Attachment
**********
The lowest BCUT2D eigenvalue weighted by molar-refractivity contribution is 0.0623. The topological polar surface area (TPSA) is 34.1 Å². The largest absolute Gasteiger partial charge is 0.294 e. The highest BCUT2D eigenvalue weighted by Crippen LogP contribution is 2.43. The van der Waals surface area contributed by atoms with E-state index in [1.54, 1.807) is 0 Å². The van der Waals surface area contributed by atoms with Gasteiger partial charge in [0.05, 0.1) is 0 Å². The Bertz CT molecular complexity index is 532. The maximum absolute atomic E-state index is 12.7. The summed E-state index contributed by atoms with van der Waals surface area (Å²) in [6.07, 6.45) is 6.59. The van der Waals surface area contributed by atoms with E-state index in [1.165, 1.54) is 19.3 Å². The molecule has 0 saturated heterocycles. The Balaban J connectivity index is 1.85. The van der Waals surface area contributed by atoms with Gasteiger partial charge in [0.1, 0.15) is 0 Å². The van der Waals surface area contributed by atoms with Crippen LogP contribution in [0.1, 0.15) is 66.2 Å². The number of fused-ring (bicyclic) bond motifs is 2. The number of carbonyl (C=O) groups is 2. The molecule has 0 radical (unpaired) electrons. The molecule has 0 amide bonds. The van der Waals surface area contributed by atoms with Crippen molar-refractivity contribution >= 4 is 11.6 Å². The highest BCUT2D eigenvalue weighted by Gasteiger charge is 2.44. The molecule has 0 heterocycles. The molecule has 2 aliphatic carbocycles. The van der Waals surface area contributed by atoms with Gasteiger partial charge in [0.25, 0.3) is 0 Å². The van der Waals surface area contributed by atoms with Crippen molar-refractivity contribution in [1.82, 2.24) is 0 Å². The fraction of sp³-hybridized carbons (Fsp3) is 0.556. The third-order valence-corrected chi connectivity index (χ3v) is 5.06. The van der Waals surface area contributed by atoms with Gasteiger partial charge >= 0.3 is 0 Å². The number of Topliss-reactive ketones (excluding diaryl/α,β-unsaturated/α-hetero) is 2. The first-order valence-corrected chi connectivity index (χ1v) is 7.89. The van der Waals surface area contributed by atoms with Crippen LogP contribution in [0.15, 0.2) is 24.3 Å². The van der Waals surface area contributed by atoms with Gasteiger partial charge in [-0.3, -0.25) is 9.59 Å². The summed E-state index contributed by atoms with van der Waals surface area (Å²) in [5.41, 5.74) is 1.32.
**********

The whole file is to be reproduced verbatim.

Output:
The lowest BCUT2D eigenvalue weighted by molar-refractivity contribution is 0.0623. The topological polar surface area (TPSA) is 34.1 Å². The largest absolute Gasteiger partial charge is 0.294 e. The highest BCUT2D eigenvalue weighted by Crippen LogP contribution is 2.43. The van der Waals surface area contributed by atoms with E-state index in [1.54, 1.807) is 0 Å². The van der Waals surface area contributed by atoms with Gasteiger partial charge in [0.05, 0.1) is 0 Å². The Bertz CT molecular complexity index is 532. The maximum absolute atomic E-state index is 12.7. The summed E-state index contributed by atoms with van der Waals surface area (Å²) in [6.07, 6.45) is 6.59. The van der Waals surface area contributed by atoms with E-state index in [1.165, 1.54) is 19.3 Å². The molecule has 0 saturated heterocycles. The Balaban J connectivity index is 1.85. The van der Waals surface area contributed by atoms with Gasteiger partial charge in [0.1, 0.15) is 0 Å². The van der Waals surface area contributed by atoms with Crippen LogP contribution in [0.1, 0.15) is 66.2 Å². The number of fused-ring (bicyclic) bond motifs is 2. The number of carbonyl (C=O) groups is 2. The molecule has 0 radical (unpaired) electrons. The molecule has 0 amide bonds. The van der Waals surface area contributed by atoms with Crippen molar-refractivity contribution >= 4 is 11.6 Å². The highest BCUT2D eigenvalue weighted by Gasteiger charge is 2.44. The molecule has 0 heterocycles. The molecule has 2 aliphatic carbocycles. The van der Waals surface area contributed by atoms with Gasteiger partial charge in [0.25, 0.3) is 0 Å². The van der Waals surface area contributed by atoms with Crippen molar-refractivity contribution in [1.82, 2.24) is 0 Å². The fraction of sp³-hybridized carbons (Fsp3) is 0.556. The third-order valence-corrected chi connectivity index (χ3v) is 5.06. The van der Waals surface area contributed by atoms with Gasteiger partial charge >= 0.3 is 0 Å². The number of Topliss-reactive ketones (excluding diaryl/α,β-unsaturated/α-hetero) is 2. The first-order valence-corrected chi connectivity index (χ1v) is 7.89. The van der Waals surface area contributed by atoms with Crippen LogP contribution in [0.15, 0.2) is 24.3 Å². The van der Waals surface area contributed by atoms with Gasteiger partial charge in [-0.3, -0.25) is 9.59 Å². The summed E-state index contributed by atoms with van der Waals surface area (Å²) in [5.41, 5.74) is 1.32.